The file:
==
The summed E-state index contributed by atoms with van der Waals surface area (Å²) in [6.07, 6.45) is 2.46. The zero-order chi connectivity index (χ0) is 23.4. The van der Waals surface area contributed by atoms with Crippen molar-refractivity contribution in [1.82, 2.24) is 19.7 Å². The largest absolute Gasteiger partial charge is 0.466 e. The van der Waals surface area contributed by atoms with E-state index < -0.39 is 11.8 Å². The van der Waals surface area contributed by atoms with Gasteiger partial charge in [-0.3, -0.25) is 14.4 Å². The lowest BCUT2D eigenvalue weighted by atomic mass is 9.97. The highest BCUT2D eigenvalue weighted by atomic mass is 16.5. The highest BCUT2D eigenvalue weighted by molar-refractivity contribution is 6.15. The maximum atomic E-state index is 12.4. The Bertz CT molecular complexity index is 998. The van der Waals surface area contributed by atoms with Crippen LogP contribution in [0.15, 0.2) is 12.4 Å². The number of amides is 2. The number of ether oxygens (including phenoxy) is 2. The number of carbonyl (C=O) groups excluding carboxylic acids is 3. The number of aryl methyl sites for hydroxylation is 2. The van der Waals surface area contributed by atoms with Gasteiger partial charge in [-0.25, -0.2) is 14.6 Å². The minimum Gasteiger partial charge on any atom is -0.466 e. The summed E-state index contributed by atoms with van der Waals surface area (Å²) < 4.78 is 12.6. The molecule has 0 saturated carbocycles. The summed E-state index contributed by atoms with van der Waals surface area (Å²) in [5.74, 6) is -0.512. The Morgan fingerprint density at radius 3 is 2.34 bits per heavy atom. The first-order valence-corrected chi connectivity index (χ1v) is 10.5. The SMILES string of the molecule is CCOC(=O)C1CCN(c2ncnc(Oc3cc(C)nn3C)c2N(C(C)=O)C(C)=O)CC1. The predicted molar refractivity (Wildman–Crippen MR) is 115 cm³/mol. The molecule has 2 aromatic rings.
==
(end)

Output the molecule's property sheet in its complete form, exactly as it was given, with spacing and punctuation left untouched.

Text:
The summed E-state index contributed by atoms with van der Waals surface area (Å²) in [6.07, 6.45) is 2.46. The zero-order chi connectivity index (χ0) is 23.4. The van der Waals surface area contributed by atoms with Crippen molar-refractivity contribution in [1.82, 2.24) is 19.7 Å². The largest absolute Gasteiger partial charge is 0.466 e. The van der Waals surface area contributed by atoms with E-state index < -0.39 is 11.8 Å². The van der Waals surface area contributed by atoms with Gasteiger partial charge in [-0.3, -0.25) is 14.4 Å². The lowest BCUT2D eigenvalue weighted by atomic mass is 9.97. The highest BCUT2D eigenvalue weighted by atomic mass is 16.5. The highest BCUT2D eigenvalue weighted by molar-refractivity contribution is 6.15. The maximum atomic E-state index is 12.4. The Bertz CT molecular complexity index is 998. The van der Waals surface area contributed by atoms with Crippen LogP contribution in [0.15, 0.2) is 12.4 Å². The number of amides is 2. The number of ether oxygens (including phenoxy) is 2. The number of carbonyl (C=O) groups excluding carboxylic acids is 3. The number of aryl methyl sites for hydroxylation is 2. The van der Waals surface area contributed by atoms with Gasteiger partial charge in [-0.25, -0.2) is 14.6 Å². The minimum Gasteiger partial charge on any atom is -0.466 e. The summed E-state index contributed by atoms with van der Waals surface area (Å²) < 4.78 is 12.6. The molecule has 0 saturated carbocycles. The summed E-state index contributed by atoms with van der Waals surface area (Å²) in [5.74, 6) is -0.512. The Morgan fingerprint density at radius 3 is 2.34 bits per heavy atom. The first-order valence-corrected chi connectivity index (χ1v) is 10.5. The SMILES string of the molecule is CCOC(=O)C1CCN(c2ncnc(Oc3cc(C)nn3C)c2N(C(C)=O)C(C)=O)CC1. The predicted molar refractivity (Wildman–Crippen MR) is 115 cm³/mol. The molecule has 2 aromatic rings.